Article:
Moriarty

Name: Moriarty

Author: Antony Horowitz

Published: 2014

Moriarty_Novel

Sherlock Holmes is dead. The famous detective and his nemesis, Moriarty, fell to their deaths at Reichenbach Falls. But all is not as it seems. A brand new criminal mastermind has arrived from America and with him brings change. He wishes to rebuild the underworld empire Moriarty left behind and make it stronger than ever before.

 And so it is down to junior investigator Frederick Chase to forge a path through the darkest corners of the capital. With the help of Inspector Athelney Jones, he races against time and this shadowy figure, a man determined to engulf London in a tide of murder and menace.

The game is afoot…

Moriarty is a Holmes novel with neither Holmes or Watson. However, Horowitz has perfectly captured Doyle’s writing style. This book is full of red herrings, exciting pursuits, violence and gore. Plus, an excellent twist.. which you will never see coming! But, this London is a much darker place than Sherlock’s.

The House of Silk is the predecessor of this book, however Moriarty is a sequel, not a follow up. You do not need to read them in any particular order either. I only heard about The House of Silk while doing research for this post, and I understood the book fine without it.  While I’m sure they both are, Moriarty especially is full of bits and pieces from the original series by Conan Doyle that link nicely with this plot, but you don’t need to be a Holmes – nerd to understand them all! Whether you are a Sherlock know it all (not me) or enjoyed the TV series and would like to read this epilogue (more my type! 😉 ) this is a perfect crime novel for all.

SWEETENER: Anthony Horowitz uses amazing yet complicating vocabulary to really bring this piece to life. This is probably one of the reasons I would recommend it to more confident readers,  because complex words are used that might be difficult for anyone under 13 to understand. Also, Horowitz creates vivid and gruesome images of the darkness within the streets of London. He writes with all the gory of Lee Child and the cleverness of Agatha Christie.

MATURE CHEESES ONLY! For the point listed above and a few scenes in the book that may disturb younger readers, I would recommend it to 13+. You may struggle to understand some of the references below this age. BUT, Anthony Horowitz is, in my opinion, one of the greatest childrens’ authors ever. If you have never read one of his books, be ashamed! You don’t need to be young to enjoy these book, adults still read them as well. Here are some of my favourites, which I will try to blog about at some point:

POWER OF FIVE SERIES 
Only £7 from The Book People
Unbeknownst to them, 5 teenagers with special powers are the only thing that standsPOWER OF FIVE between evil and all humanity. They must face their fears, form together and defeat evil before it is too late and the past repeats itself.

ALEX RIDER
Available at all good charity shops
Alex Rider is a normal teenager… except for the fact that he is an M16 agent of course. He travels the world unmasking criminals and fighting crime (lot less cheesy than it sounds!)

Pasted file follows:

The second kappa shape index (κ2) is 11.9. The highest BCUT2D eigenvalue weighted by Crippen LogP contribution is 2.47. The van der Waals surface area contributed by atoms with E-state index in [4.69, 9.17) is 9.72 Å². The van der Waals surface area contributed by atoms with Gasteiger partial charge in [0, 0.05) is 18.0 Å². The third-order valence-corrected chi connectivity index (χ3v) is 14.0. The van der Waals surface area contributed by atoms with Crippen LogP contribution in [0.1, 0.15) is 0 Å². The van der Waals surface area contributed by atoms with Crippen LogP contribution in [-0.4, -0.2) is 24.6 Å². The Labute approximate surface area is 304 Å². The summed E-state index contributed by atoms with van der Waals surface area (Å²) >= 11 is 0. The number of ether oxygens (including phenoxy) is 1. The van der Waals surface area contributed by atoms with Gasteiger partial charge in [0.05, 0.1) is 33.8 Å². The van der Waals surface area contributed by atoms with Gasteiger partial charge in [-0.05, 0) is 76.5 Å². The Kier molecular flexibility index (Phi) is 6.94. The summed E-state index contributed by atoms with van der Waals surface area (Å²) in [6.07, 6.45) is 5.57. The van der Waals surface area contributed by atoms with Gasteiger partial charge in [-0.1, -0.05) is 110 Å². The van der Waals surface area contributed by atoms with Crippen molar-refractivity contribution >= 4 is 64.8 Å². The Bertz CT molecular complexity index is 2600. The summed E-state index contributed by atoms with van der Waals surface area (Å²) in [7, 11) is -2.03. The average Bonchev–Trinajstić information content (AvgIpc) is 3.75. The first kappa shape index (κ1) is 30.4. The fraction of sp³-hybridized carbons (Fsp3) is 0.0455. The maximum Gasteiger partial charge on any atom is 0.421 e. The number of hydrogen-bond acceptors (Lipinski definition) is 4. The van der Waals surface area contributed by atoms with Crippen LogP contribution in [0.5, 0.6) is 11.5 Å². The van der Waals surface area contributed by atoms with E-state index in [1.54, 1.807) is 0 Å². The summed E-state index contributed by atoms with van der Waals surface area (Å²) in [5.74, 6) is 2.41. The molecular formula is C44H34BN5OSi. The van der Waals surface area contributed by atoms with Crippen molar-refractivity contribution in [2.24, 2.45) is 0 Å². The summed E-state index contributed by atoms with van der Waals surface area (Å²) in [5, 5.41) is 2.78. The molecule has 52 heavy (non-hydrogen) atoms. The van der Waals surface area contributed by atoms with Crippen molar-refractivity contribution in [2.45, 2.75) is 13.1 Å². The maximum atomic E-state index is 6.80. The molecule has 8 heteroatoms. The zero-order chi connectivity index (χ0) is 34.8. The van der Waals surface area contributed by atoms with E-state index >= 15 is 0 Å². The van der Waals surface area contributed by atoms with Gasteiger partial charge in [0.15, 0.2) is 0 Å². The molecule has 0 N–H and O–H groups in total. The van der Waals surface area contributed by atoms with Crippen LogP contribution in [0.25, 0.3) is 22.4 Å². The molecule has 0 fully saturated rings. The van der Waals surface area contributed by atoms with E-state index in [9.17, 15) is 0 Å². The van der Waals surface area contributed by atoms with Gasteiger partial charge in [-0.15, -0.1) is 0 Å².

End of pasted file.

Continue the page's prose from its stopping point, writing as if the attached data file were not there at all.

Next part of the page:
P.S: don’t watch the movies. They’re TRASH.

THE DIAMOND BROTHERS
£10 from the book people with Groosham Grange –diamond brothers.jpg
which is also amazing
When bumbling Tim decides he wants to become a private detective, he’s going to need the help of his younger brother Nick… who ends up doing most of the work. This series is clever and funny, having you in stitches yet clueless until the very end. 

Cerys Book Blog Table - moriarty

If you have read this book, want to share a book that you’ve read or have an opinion on other english related things about my blog, just click on the comments section. I really want to hear your opinion 🙂

Published by Hundreds&Thousands

I’m a teenager from Manchester, and a proud Hufflepuff. I like oversized jumpers, indie music you’ve probably not heard of, and books. Honestly, any books I can get my hands on but my personal favourites are fantasy, mystery or your classic teenage romance (it’s ironic I know – but you can’t really go wrong with ‘A Fault in Our Stars’)! I’m always being told to go and ‘be active’ or something instead of sitting in my room reading and listening to the Smiths, but honestly I don’t see the point. Why would I want to go for a run when I could be reading Rainbow Rowell or Good Omens. And it’s Morrisey for god’s sake. So, I decided to do something with the growing piles of books in my room… and you’re reading the product! It’s a lot more interesting than I thought it would be and I really enjoy it – and I hope you do too. I try to write a review after I’ve read the book each week every Saturday, but no promises! The aim is hundreds and thousands of books (see what I did there?) but I’m not quite there. Yet.

2 thoughts on “Moriarty

    1. That’s a tricky one. I struggle quite a lot to come up with original content that isn’t just the same points. I like to look at other blogs and posts for inspiration.

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